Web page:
How to animate Halloween decorations

Learn how to bring your Halloween decorations to life with custom automation provided by a low-cost prop controller called a keybanger.

As someone who likes any excuse to tinker and build stuff, Halloween is my favorite time of the year.

Last year I had some fun creating a custom spooky sound effects board , and showed you how to add some cheap portable speakers to your decorations . This year I'm stepping things up with a basic tutorial on "keybanging."

Don't worry, keybanging isn't as gross or violent as it sounds. The term was introduced to me in volume 30 of Make Magazine. A "keybanger" is a rudimentary prop controller that can be used to automatically switch things on and off using a programmable push-button interface.

Want to make a talking skeleton prop switch on automatically when someone steps on your doormat? Or maybe you just want to be able to wire up a couple strobe lights and a thunder sound effect so they can be triggered using one button. With a keybanger, you can accomplish these types of scenarios quickly and relatively cheaply.

Photo of Monster Guts Nerve Center.
Monster Guts Nerve Center. Donald Bell/CNET

There are a number of keybanger products on the market. For the video above, I went with the same Nerve Center controller ($70) demonstrated in the piece from Make Magazine. The manufacturer (Monster Guts) has since removed the product from its site, but offers a more advanced option called the Raw Brain 2 ($130). For a comparably basic option, check out the PicoBoo AC Kit by Fright Ideas, which requires no cable slicing, but comes at a heftier $140 price and lacks some other features offered by the Nerve Center.

Relay setup
When you boil them down, these keybangers are simply a microcomputer attached to one or more relay switches that can power your connected gadgets on and off. In the case of the Nerve Center, there are two relay switches on the back that can be automated independently. They're labeled COM1 an COM2.

To use them you first have to splice a conventional power socket or extension cable to each relay block. The slideshow below shows the step-by-step process I went through to accomplish this.

Once you have your sockets attached to your relays, you can then think about which types of props or decorations you'd like to control. This can be anything: a simple string of lights, a fog machine, or if you're feeling adventurous, pneumatic air valves to animate your zombie corpse. Each of the switches can handle up to 12 amps of electricity, so you have to be careful not to load them up with too much gear, but there's still plenty of power to work with.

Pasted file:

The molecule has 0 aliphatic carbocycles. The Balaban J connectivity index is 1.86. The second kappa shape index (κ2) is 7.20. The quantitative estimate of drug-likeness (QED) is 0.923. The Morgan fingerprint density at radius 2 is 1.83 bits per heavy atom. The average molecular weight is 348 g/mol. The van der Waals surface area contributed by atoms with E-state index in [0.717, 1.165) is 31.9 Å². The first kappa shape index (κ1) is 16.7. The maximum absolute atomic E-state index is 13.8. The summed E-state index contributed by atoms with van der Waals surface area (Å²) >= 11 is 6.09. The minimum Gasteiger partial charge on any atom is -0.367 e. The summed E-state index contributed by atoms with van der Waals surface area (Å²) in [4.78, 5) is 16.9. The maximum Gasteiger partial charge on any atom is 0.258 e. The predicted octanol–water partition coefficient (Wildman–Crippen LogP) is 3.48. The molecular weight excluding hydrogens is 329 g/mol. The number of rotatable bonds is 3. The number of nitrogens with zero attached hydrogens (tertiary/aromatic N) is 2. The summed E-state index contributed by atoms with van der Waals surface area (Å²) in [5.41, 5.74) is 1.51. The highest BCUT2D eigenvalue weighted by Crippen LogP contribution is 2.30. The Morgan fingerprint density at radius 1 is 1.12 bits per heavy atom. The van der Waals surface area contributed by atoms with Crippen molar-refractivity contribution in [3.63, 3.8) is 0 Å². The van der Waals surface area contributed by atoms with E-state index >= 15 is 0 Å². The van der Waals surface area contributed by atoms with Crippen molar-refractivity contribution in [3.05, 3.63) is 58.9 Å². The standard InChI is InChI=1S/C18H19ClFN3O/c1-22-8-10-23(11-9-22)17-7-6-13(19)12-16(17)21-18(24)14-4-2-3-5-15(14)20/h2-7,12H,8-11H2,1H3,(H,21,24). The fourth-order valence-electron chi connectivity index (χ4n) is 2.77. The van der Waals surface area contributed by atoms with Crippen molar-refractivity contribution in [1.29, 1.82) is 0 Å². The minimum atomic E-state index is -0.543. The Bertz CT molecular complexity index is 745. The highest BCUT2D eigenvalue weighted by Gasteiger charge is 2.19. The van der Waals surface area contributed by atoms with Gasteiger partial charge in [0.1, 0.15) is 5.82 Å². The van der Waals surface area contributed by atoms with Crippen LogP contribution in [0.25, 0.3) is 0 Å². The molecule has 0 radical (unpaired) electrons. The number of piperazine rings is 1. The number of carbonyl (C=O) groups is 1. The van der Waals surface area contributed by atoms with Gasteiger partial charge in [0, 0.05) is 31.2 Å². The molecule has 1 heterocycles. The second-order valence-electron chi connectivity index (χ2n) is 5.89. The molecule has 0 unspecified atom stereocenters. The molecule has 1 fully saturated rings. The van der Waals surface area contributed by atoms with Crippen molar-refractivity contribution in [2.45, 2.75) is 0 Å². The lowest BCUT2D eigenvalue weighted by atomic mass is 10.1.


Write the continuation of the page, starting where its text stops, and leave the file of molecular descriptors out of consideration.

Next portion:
Audio setup
Another cool feature of the Nerve Center is that it can be loaded with up to 2 minutes of audio that can be automatically played back over the included speaker output during the animation. Blinking lights are cool, but blinking lights with sounds of thunder, howling wolves, and snarling zombies is much, much cooler.

Photo of Nerve Center audio ports.
Nerve Center audio ports. Donald Bell/CNET

Oddly, there are three audio ports included on the front of the Nerve Center, but only two of them are active. On the far left you have the audio input channel where you can record audio to the built-in memory using the included minijack cable and an audio source like an iPod or your computer. Once ingested, the sound plays back through the output jack on the far right.

Unlike a conventional headphone or line output, however, this is a powered speaker output that is meant to connect to a pair of passive audio speakers. I made the mistake of connecting this to a powered portable speaker I had around and it sounded distorted and awful. Once I located some basic, passive speakers, though, the sound was much better.

Recording automation
After recording some sound and getting your props connected to the keybanger relays, it's time to automate everything by literally banging on the interface keys. In this case I put the Nerve Center into Action Control mode (AC1), press the start button, and then switch the relays on and off in real time by pressing the up and down arrow buttons located on the face of the controller. I press stop when I'm done and then advance the menu button to Action Preview mode (AP1) to play back the recorded sequence and see if it meets my standards of excellence.

If I don't like it, I can just cycle through the menu back to AC1 and rerecord the sequence, or head back to the sound-recording menu to record the music or sound effects again.

Once I'm happy, I can put the Nerve Center into "live" mode, shown on the display as SC1. In this mode, the recorded sequence is activated using the trigger input located on the front of the controller. Unfortunately, I don't have anything connected to it yet.

Adding a trigger
The trigger input on the front can be used with a wide range of devices, including home security sensors, IR beams, pressure-sensitive doormats, and even a good old-fashioned button. For the sake of simplicity, I went with the latter, wiring one up with some leftover wire and a momentary switch I had on hand.

With the two wires I had coming off my home made button, I screwed them down to the GND and IN connections on the front of the Nerve Center. A third connection (labeled 12V) is also included as a means to provide power to triggers such as motion sensors.

Photo of wiring up a basic momentary switch.
Wiring up a basic momentary switch. Donald Bell/CNET

Ready to scare!
With everything hooked up and my sequence programmed, I could trigger a custom sequence of spooky Halloween lights and sound for under $100. The only thing scaring me now is figuring out how to raise the bar for next year.

Photo of Halloween decorations.
DIY Halloween prop animation, courtesy of the Monster Guts Nerve Center. Donald Bell/CNET

 

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